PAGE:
The Lax--Wendroff finite-difference solution of the equations of motion with the kinematic flow approximation is now widely used in hydrology in cascade models of overland flow. The physical relevance of kinematic shocks and the stability and convergence of the finite-difference solution are problems that are often undetected in contemporary applications due to the complexity of model inputs. Past criteria, developed for discerning either the presence of a shock or the adequacy of finite-difference solutions, are inadequate for complex cascade models. A general method is devised for locating the point along a cascade segment where the solution first becomes multiple-valued, for the lateral inflow situation. An example comparison with an exact solution reveals that stable, finite-difference solutions apparently converge to single-valued hydrographs and water surface profiles with spurious peaks that can go undetected in complex models. Finally, shock propagation and the potential for error growth in cascade models are discussed.
DERECKI, J.A., and R.N. KELLEY. Improved St. Clair River dynamic flow models and comparison analysis. NOAA Technical Memorandum ERL GLERL-34, Great Lakes Environmental Research Laboratory, Ann Arbor, MI (PB82-119272) 36 pp. (1981). http://www.glerl.noaa.gov/ftp/publications/tech_reports/glerl-034/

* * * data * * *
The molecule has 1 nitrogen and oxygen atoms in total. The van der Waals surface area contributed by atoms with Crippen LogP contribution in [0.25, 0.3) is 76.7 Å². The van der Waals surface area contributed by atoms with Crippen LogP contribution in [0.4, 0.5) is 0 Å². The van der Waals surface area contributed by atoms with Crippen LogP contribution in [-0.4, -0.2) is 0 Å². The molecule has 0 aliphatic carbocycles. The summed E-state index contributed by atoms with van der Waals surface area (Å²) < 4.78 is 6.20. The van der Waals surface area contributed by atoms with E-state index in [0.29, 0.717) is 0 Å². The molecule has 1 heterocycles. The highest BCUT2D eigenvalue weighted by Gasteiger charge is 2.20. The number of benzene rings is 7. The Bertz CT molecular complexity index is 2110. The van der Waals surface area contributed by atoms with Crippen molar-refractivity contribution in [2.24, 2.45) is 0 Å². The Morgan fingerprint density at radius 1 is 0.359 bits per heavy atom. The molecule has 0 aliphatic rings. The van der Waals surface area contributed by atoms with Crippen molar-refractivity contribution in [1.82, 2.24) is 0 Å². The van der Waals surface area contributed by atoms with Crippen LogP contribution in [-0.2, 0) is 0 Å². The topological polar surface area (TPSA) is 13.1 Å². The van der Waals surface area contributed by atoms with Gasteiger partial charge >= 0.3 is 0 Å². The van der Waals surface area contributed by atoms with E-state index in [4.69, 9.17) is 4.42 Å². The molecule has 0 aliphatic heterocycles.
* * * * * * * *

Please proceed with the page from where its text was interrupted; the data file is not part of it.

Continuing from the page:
The St. Clair River dynamic flow models, modified to provide better channel definition, to include additional discharge measurements for model calibration, and to incorporate wind stress effects on river flows, are described and compared for daily flow differences resulting from channel definition improvements, wind effect, time scale effects, and a combination of these factors. All the St. Clair River models are derived for the upper river channel, spanning approximately one-third of the river. Model 1, with the steepest river slope, is for the headwaters (upper) reach; Model 2 overlaps most of the same reach, but starts farther down the river; finally, Model 3, with reduced slope, covers the lower reach. Model improvements due to additional measurements and better channel definition produced somewhat higher river flows, averaging 3 percent and 4 percent for the upper and lower models, respectively. The effects of wind stress and the selection of daily or hourly computational time scales are generally insignificant, with highest effects for the lower model, where wind produced a small increase (1 percent) in the number of days with significant flow differences. This difference is defined as a flow difference in excess of 2 percent of the total flow, which represents practical accuracy for flow measurements. The largest flow differences are obtained from comparisons of different models, with only a small influence exerted by various model configurations (wind, time number of days with significant flow differences for all comparisons between various models was 45 percent, varying between 54 percent, 48 percent, and 35 percent for Models 1-2, 1-3, and 2-3, respectively. These large percentages of days with significant flow differences are reduced drastically for higher percent flow differences (10-percent average at the 5-percent level) and are caused to a large extent by ice effects during winter. Generally, the accuracy of various models is compatible within, 5 percent of flow for the open-water season, but may exceed 15 percent of flow for the ice-cover season because of ice effects. Model 1, with the upper gage nearly on the lake and the steepest river slope, is less susceptible to ice effects and is considered more accurate for the ice-cover season than the other two models, which are progressively more susceptible to ice effects.